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Measuring Soil Biology

Why is Soil Biology Important? | What Regulates Soil Biology? | Management and Soil Biology | Soil Evaluation of Biological Productivity

There are two approaches to measuring and monitoring soil biology. Often an economic approach is to consider a data set approach where a set of just several indicators may be measured/monitored. A more encompassing approach is a multi parametric/integrated one – where a multitude of measures/indicators would be assessed in a manner that considers the entire farming system employed. Often computer models would be included in such an approach. Technologies employed to measure and/or monitor soil biology maybe considered as either low resolution (e.g. simple earthworm counts) or more sensitive high resolution (e.g. microarray technology).

Measuring and monitoring

Its important to distinguish between measuring and monitoring in terms of soil biology and management. Measurements (direct soil biology or indicators) give on the spot numbers to be considered in terms what might be a healthy or unhealthy soil or how a management strategy effects a particular measurement/indicator in a single season.

Monitoring considers measurements or indicators but looks at them in terms of a longer term implementation of a particular farming system - this is where you would look for long term patterns/changes in soil biology and may pay more attention to factors such as climate as well as changes in soil chemistry and physical structure.

Choosing a soil biology test

When considering soil biology and what tests you might use you need to consider first: What is the need of the test? – Is it for decision support where you might be weighing up between management options, or reassurance (e.g. validation of management strategy that has already been in use). Second - What is the question being posed? -What is specific impact/effect of interest? (e.g. tillage, rotation, herbicide). Finally when choosing a test, consider what knowledge you have for a chosen method(s) – and be aware of the limitations of tests.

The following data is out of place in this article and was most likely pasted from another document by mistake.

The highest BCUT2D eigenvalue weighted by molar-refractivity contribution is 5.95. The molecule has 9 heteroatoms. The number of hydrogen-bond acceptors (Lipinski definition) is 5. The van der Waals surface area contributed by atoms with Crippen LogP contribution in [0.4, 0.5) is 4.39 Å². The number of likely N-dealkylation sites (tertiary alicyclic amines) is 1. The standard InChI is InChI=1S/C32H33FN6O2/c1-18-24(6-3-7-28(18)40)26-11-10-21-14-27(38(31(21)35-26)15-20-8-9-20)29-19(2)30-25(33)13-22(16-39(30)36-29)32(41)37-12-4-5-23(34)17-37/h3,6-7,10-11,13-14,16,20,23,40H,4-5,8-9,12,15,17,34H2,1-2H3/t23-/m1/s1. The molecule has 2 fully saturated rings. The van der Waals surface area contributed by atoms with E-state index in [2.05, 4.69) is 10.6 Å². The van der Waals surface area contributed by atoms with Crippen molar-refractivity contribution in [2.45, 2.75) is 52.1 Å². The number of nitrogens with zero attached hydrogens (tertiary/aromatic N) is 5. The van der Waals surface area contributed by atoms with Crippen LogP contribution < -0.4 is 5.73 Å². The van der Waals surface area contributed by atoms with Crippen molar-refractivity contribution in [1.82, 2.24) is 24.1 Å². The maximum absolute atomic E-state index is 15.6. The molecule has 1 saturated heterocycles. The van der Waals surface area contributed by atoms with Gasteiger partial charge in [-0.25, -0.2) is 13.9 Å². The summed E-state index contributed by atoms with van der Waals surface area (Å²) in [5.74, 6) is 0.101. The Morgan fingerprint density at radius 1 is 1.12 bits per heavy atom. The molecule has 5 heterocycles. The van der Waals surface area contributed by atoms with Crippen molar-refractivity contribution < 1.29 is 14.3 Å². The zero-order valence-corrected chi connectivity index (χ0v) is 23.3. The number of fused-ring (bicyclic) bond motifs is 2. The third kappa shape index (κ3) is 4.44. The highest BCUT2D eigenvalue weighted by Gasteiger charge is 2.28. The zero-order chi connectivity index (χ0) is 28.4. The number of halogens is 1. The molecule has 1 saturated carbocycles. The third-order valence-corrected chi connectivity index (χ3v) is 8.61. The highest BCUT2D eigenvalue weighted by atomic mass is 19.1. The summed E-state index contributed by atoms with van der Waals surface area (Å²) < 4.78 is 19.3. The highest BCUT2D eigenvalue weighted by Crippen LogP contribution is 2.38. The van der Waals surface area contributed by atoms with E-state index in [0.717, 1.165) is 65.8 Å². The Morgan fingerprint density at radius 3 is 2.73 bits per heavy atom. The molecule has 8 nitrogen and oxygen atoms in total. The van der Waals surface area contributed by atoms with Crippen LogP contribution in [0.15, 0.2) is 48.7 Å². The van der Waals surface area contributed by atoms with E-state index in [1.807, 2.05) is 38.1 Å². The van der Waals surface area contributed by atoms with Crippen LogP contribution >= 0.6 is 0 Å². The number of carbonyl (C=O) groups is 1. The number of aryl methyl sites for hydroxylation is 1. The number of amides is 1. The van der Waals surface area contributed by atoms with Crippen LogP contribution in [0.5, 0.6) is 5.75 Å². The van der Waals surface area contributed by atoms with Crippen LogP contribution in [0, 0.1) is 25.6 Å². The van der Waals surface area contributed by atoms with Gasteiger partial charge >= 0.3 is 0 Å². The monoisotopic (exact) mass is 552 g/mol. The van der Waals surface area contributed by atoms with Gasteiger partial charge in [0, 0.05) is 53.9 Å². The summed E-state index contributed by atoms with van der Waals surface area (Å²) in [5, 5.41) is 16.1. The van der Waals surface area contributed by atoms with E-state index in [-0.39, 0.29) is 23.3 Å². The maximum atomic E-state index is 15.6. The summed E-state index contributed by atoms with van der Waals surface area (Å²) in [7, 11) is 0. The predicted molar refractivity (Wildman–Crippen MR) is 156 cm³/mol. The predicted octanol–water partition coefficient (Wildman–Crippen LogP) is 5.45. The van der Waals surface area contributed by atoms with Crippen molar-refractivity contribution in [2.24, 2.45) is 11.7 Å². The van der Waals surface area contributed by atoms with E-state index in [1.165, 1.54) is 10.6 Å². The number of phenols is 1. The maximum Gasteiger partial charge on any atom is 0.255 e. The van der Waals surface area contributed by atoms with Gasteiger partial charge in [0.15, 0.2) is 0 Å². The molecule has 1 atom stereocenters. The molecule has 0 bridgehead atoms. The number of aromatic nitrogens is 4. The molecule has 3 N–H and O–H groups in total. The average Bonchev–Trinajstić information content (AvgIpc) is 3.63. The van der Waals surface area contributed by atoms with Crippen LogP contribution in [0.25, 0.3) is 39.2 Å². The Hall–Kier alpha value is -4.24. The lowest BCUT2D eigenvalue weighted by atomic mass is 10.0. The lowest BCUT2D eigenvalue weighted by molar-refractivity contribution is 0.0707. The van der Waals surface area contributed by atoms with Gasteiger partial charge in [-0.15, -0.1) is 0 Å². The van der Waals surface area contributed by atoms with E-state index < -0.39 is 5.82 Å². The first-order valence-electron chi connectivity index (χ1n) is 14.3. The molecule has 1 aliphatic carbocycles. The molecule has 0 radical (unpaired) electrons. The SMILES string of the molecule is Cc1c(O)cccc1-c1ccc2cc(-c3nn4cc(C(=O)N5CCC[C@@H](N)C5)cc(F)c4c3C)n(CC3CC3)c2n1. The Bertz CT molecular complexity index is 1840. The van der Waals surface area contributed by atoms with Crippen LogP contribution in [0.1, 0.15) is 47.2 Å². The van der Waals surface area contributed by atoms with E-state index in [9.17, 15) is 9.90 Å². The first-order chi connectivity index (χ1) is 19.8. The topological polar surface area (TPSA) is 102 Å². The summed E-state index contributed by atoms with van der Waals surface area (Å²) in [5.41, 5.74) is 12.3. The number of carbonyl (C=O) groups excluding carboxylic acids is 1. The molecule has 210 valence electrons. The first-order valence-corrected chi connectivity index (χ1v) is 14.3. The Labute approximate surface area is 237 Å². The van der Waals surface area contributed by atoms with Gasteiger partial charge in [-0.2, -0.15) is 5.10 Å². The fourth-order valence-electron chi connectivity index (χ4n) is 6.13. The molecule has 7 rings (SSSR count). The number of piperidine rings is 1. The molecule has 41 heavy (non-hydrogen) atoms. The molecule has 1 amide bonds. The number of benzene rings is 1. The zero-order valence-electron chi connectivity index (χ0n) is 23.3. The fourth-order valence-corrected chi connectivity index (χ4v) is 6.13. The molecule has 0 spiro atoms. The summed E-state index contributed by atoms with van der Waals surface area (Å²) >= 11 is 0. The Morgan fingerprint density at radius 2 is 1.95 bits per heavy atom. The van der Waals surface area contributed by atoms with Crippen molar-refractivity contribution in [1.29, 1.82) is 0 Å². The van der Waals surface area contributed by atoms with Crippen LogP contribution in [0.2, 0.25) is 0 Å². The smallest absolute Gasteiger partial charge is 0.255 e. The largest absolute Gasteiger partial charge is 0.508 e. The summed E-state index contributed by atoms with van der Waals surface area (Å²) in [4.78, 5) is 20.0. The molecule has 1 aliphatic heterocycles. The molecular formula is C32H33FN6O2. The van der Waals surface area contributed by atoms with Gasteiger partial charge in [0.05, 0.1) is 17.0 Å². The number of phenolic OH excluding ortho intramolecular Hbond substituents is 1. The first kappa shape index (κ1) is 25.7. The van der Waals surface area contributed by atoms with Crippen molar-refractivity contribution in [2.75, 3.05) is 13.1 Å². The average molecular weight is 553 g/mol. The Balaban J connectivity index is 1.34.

Soil biological tests

A vast suite of tests/indicators have been developed to measure and/or monitor a vast range of factors that relate directly to or give an indication of soil biology. These are listed below:

Once a suitable test/indicator has been chosen you will need to consider: Is the information general or specific? - this limits our interpretation of a data set and what we can actually understand from the measurements. Is there an established target value for the method(s) chosen? – e.g. healthy vs unhealthy soil – this is an area of great debate amongst farmers and scientists alike. At this stage there really are no target values for a healthy soil in regards to soil biology. These targets will be identified by using large scale scientific monitoring projects to increase data collation. Consider values/measures in a regional context (e.g.soil type and climate) relative to management. Often great variability exists between regions as to what might be considered a normal/healthy measurement relative to a particular management strategy. A healthy value in one region may well be below par in another.

Related Links

Further information about Soil Biology.
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